February 2013: Much has been written about how the garden centre industry had a tough year in 2012, battling a perfect storm of economic fragility and extreme weather conditions. Having entered the New Year with vast areas of the country underwater and, more recently, under a blanket of snow, the industry is now holding its breath hoping that 2013 will be an improvement on 2012.
The HTA reported garden centre sales for the first half of the year 11% down year-on-year which many consider to be an achievement given trading conditions. Many garden centres rallied towards the end of the summer and year-end trading provided some welcome relief with early December reported as the busiest of the year for many garden centres with sales figures up 2% on 2011. Some centres have claimed to have caught up with the spring losses, hitting last year’s turnover figures. Most centres are down like for like however – the first time ever for many. Performance varies across regions with the South East appearing to have been hit particularly hard, attributed mainly to the weather.
The fundamental message appears to be that there are no underlying issues and that the industry, on the whole, is in rude health. Trading comparisons between 2011 and 2012 should be tempered with the fact that 2011 was a hard act to follow when garden centre retail enjoyed unprecedented growth of 20%. The private equity firm Terra Firma showed how it valued the potential of the industry when it paid £276 million for the Garden Centre Group (TGCG). With a new Chairman and Managing Director on board, last year was a period of consolidation for TGCG and now the industry waits to see what the next steps will be from the UK’s largest garden centre group.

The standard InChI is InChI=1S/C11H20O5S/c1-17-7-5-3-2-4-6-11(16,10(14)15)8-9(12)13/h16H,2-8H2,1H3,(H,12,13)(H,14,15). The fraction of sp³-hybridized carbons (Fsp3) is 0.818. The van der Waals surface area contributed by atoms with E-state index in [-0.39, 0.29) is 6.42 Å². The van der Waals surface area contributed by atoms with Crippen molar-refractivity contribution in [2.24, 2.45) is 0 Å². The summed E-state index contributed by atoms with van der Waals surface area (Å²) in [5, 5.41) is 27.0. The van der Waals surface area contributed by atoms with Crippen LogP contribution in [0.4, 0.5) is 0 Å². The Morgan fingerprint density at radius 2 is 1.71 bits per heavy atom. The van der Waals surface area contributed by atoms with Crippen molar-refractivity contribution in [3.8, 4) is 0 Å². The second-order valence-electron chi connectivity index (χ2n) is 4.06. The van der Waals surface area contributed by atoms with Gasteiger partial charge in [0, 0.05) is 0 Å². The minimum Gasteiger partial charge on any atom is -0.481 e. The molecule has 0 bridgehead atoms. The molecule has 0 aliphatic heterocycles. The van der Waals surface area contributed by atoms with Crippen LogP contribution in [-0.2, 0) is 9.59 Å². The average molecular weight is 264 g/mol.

Demand for new centres continues and values are holding up. This has been supported by major deals over the past 18 months as the sector continues to consolidate. Last year Grosvenor Garden Centre was taken over by Blue Diamond – one of the largest single site transactions for many years. More recent evidence is the high level of interest attracted by the sale of Whiteleys Garden Centre near Huddersfield. Whilst below open market sale levels, due to the forced sale situation, offers received did not indicate a drop in values. Private sector confidence remains strong with many owners looking to expand and demand continues right across the country in particular for garden centres capable of achieving sales of over £2 million.
In the medium-term fundamentals remain positive for the garden sector industry. Undoubtedly operators will have to hone their operations and focus on making their offering as attractive as possible to keep customers flowing through their doors. However, even with everything that has been thrown at the industry, it is still performing well in comparison to the alarming number of high street retailers going into administration in the first month of this year.
Mike Gilbert, Partner
Gilbert Evans was asked by leading property magazine Estates Gazette to co-author a ‘state of the industry’ article with legal practice Bristows. This can be read at https://gilbertevans.cometotheisland.com/cms/how-does-your-garden-centre-grow